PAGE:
Tag Archives: Falafel

I’ll eat whatever for dinner, just order anything

I get so indecisive sometimes, I can’t make up my mind about anything, even the simplest of decisions, like last night, my wife and I are trying to figure out dinner, she’s like, “What do you want?” and I’m like, “I don’t know, anything’s good I guess, whatever you want,” and she says, “Sushi?” and I’m like, “Sushi? Didn’t we just have sushi last week?” and I’m like, “Yeah, I guess, but it feels like we just had it,” and she says, “Yeah, well you had pizza for lunch and dinner yesterday, why can’t we have sushi separated by a whole week?”

And I can already tell that I’ve f’ed up, me being the one telling her we could order “whatever, anything she wanted,” but she doesn’t bring it up right away, I know she will, eventually, if I can’t decide on something, but she suggests, “Indian?” and I don’t know, I kind of just stare off into space, like thinking it over in my head, but it’s not even that I don’t want Indian, it’s that I don’t have any feelings for it whatsoever, like her saying the word Indian registered in my head, I heard her say it, but it didn’t spark anything inside me, neither good nor bad, and so I couldn’t respond with anything, I could only continue to stare, to zone out, maybe if I just completely ignored it she’d suggest something else.

“Rob? Indian?” and I need to respond, the best I can get out is, “Eh. I don’t know,” and now I know it’s coming, she’s going to get fed up, I’d be fed up, if I asked her what she wanted for dinner, and she pushed all onus of responsibility my way, of course I’d get a little annoyed if she started vetoing all of my decisions.

But I can’t commit. Do I want Indian? I don’t think so. Even sushi wouldn’t have been terrible, but I had already issued a complaint, she interrupts my thought process, “OK, so no sushi, no Indian,” and here would have been a good time to let her in on what was going through my head, “Well,” I could have been like, “It’s not like I couldn’t eat sushi,” but I thought better of it, we were already too far into this that if I had backtracked on the sushi, that would have been it, sushi for dinner.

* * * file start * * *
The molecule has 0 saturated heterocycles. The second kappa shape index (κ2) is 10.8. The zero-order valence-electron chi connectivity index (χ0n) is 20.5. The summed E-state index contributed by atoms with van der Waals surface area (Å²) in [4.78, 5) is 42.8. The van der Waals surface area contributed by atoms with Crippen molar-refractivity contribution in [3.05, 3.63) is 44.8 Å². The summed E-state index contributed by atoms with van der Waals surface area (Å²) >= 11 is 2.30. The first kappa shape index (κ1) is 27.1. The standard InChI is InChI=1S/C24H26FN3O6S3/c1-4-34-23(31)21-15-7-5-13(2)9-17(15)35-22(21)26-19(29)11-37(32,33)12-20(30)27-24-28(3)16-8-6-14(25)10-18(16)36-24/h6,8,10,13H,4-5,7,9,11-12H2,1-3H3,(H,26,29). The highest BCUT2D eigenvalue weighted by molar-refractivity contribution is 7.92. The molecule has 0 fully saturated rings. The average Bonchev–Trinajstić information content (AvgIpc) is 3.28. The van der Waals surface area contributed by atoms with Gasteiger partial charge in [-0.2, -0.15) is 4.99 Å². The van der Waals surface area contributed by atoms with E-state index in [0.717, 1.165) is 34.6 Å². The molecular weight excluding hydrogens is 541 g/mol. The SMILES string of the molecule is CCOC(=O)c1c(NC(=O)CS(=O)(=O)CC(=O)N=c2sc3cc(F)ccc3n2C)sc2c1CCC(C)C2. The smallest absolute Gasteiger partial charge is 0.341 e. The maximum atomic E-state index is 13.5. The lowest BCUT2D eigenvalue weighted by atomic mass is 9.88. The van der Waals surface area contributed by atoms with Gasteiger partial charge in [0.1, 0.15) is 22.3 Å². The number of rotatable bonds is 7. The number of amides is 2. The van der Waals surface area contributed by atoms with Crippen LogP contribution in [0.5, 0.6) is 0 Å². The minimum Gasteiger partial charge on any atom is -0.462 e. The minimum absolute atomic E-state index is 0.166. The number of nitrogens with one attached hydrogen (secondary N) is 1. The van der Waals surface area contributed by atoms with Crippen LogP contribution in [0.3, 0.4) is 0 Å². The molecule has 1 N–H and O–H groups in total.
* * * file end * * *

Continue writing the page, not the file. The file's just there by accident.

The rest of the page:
“Mexican?” and I love Mexican, but the Mexican place by us is so heavy, so at least I have something to say here, I tell her, “That Mexican place is so heavy …” and she rolls her eyes, I don’t want to put off her suggestion entirely, so I add, “But I like it. It’s a great Mexican place. Just really heavy. Do you really feel like eating something so heavy?” and again, I think I got too busy defending my initial reaction, because sure Mexican is heavy, but now that I thought about it, I wouldn’t mind eating something heavy.

“Actually, Mexican sounds pretty good,” but she’s already been swayed by my comment, “No, you’re right, I don’t really feel like eating anything that heavy,” which is my own fault, I set myself up for that one. But now I couldn’t get the taste of those tacos out of my head, “But what about those chorizo nachos?” I try to tempt her, and she pauses, but I can tell it’s going to be dismissed, “No, maybe next time. What about falafel?”

And now we’re swinging the other way, all because of my heavy comment. Note to self: unless I’m really set on not eating something for dinner, don’t describe it as heavy. I like falafel, but, “Honey, that’s not really a dinner,” which, I don’t even know what that means, but it’s the best I could have come up with without giving her a minute to collect her thoughts, a desperate move on my part to try and avoid what I knew was coming next, an exasperated, “OK, so you tell me that you’ll eat anything, that it’s whatever I choose, right?”

There it is. “Right,” I tell her, “So let’s just get Mexican, you said it, obviously because you want it, right? You want it, I want it, let’s get Mexican,” and there’s a pause, I think that she’s considering it, but I’m mistaken, that face isn’t one of consideration, it’s one of apprehension, “But,” and I know it’s not going to happen, “It’s just so … heavy.”

And then I think, well, sushi wouldn’t be terrible, I could eat sushi. So I go, “You know what? Let’s just have sushi. You wanted sushi, so let’s get it,” and she’s like, “Are you sure?” and I should just be a grown up here and be happy with the fact that after all of my indecisiveness we’ve actually come to an agreement, but I can’t help myself, there are selfess points to be earned here, I could use this in the future, I say, “Well, I mean, I’ll get it … if that’s what you want. I can eat sushi,” and she looks at me and smiles and says, “Thanks hun,” and I’m like, “No problem. I’m a nice guy.”

I’m always down for a snack